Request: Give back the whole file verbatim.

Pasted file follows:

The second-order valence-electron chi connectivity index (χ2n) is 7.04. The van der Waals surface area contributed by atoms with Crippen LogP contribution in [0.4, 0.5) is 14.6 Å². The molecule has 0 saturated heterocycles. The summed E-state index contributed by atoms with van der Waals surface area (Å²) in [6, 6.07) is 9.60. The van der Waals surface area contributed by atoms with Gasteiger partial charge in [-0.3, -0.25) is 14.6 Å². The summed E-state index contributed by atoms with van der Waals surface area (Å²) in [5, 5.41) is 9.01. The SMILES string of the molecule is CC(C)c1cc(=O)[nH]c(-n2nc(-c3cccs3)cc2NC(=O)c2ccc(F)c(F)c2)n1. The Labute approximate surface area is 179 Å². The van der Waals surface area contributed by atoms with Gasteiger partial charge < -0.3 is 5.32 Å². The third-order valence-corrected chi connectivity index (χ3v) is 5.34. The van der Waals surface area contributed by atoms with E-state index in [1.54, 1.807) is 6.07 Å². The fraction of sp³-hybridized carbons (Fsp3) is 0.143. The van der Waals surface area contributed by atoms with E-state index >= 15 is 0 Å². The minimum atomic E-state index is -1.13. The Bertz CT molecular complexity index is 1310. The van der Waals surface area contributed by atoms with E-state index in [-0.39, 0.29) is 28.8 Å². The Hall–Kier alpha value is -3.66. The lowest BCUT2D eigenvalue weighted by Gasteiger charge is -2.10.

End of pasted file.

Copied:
The second-order valence-electron chi connectivity index (χ2n) is 7.04. The van der Waals surface area contributed by atoms with Crippen LogP contribution in [0.4, 0.5) is 14.6 Å². The molecule has 0 saturated heterocycles. The summed E-state index contributed by atoms with van der Waals surface area (Å²) in [6, 6.07) is 9.60. The van der Waals surface area contributed by atoms with Gasteiger partial charge in [-0.3, -0.25) is 14.6 Å². The summed E-state index contributed by atoms with van der Waals surface area (Å²) in [5, 5.41) is 9.01. The SMILES string of the molecule is CC(C)c1cc(=O)[nH]c(-n2nc(-c3cccs3)cc2NC(=O)c2ccc(F)c(F)c2)n1. The Labute approximate surface area is 179 Å². The van der Waals surface area contributed by atoms with Gasteiger partial charge < -0.3 is 5.32 Å². The third-order valence-corrected chi connectivity index (χ3v) is 5.34. The van der Waals surface area contributed by atoms with E-state index in [1.54, 1.807) is 6.07 Å². The fraction of sp³-hybridized carbons (Fsp3) is 0.143. The van der Waals surface area contributed by atoms with E-state index >= 15 is 0 Å². The minimum atomic E-state index is -1.13. The Bertz CT molecular complexity index is 1310. The van der Waals surface area contributed by atoms with E-state index in [-0.39, 0.29) is 28.8 Å². The Hall–Kier alpha value is -3.66. The lowest BCUT2D eigenvalue weighted by Gasteiger charge is -2.10.